Background: Active case-finding among contacts of patients with tuberculosis is a global health priority, but the effects of active versus passive case-finding are poorly characterised. We assessed the contribution of active versus passive case-finding to tuberculosis detection among contacts and compared sex and disease characteristics between contacts diagnosed through these strategies. Methods: In shanty towns in Callao, Peru, we identified index patients with tuberculosis and followed up contacts aged 15 years or older for tuberculosis. All patients and contacts were offered free programmatic active case-finding entailing sputum smear microscopy and clinical assessment. Additionally, all contacts were offered intensified active case-finding with sputum smear and culture testing monthly for 6 months and then once every 4 years. Passive case-finding at local health facilities was ongoing throughout follow-up. Findings: Between Oct 23, 2002, and May 26, 2006, we identified 2666 contacts, who were followed up until March 1, 2016. Median follow-up was 10·0 years (IQR 7·5–11·0). 232 (9%) of 2666 contacts were diagnosed with tuberculosis. The 2-year cumulative risk of tuberculosis was 4·6% (95% CI 3·5–5·5), and overall incidence was 0·98 cases (95% CI 0·86–1·10) per 100 person-years. 53 (23%) of 232 contacts with tuberculosis were diagnosed through active case-finding and 179 (77%) were identified through passive case-finding. During the first 6 months of the study, 23 (45%) of 51 contacts were diagnosed through active case-finding and 28 (55%) were identified through passive case-finding. Contacts diagnosed through active versus passive case-finding were more frequently female (36 [68%] of 53 vs 85 [47%] of 179; p=0·009), had a symptom duration of less than 15 days (nine [25%] of 36 vs ten [8%] of 127; p=0·03), and were more likely to be sputum smear-negative (33 [62%] of 53 vs 62 [35%] of 179; p=0·0003). Interpretation: Although active case-finding made an important contribution to tuberculosis detection among contacts, passive case-finding detected most of the tuberculosis burden. Compared with passive case-finding, active case-finding was equitable, helped to diagnose tuberculosis earlier and usually before a positive result on sputum smear microscopy, and showed a high burden of undetected tuberculosis among women. Funding: Wellcome Trust, Department for International Development Civil Society Challenge Fund, Joint Global Health Trials consortium, Bill & Melinda Gates Foundation, Imperial College National Institutes of Health Research Biomedical Research Centre, Foundation for Innovative New Diagnostics, Sir Halley Stewart Trust, WHO, TB REACH, and IFHAD: Innovation for Health and Development.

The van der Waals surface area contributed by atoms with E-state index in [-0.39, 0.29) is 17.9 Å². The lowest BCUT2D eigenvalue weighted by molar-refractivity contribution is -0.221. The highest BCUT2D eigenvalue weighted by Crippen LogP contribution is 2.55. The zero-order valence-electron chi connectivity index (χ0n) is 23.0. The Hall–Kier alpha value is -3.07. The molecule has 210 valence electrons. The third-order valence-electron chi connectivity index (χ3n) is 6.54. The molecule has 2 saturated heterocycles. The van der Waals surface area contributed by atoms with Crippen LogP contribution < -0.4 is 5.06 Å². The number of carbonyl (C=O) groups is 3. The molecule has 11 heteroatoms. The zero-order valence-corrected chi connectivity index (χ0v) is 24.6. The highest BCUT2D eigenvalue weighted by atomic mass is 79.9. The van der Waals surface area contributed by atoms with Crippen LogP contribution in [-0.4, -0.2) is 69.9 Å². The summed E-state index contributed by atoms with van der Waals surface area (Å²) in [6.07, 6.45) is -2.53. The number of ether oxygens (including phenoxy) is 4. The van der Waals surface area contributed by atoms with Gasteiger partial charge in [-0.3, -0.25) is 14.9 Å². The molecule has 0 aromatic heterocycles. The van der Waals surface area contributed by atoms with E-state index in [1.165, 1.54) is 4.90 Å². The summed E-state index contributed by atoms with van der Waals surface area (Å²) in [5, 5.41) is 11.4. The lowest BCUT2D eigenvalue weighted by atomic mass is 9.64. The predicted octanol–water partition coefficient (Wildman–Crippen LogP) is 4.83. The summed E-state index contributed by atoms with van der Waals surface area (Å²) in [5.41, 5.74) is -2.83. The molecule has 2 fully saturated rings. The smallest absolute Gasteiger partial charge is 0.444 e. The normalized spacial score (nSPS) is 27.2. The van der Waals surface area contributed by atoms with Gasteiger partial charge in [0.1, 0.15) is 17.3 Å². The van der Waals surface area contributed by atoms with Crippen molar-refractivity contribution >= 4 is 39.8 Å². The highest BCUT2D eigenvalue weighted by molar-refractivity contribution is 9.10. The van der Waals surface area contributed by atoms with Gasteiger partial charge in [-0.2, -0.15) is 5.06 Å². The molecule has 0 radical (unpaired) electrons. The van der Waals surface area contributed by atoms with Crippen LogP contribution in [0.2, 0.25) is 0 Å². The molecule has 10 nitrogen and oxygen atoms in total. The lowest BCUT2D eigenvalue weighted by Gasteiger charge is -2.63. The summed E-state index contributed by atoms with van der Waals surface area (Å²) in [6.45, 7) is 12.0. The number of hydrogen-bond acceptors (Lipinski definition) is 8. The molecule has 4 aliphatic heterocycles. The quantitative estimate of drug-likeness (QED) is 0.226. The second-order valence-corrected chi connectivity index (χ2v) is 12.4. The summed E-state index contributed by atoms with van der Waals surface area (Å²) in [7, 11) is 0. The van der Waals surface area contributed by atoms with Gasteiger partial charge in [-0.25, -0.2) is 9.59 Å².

ASJC Scopus subject areas
- Infectious Diseases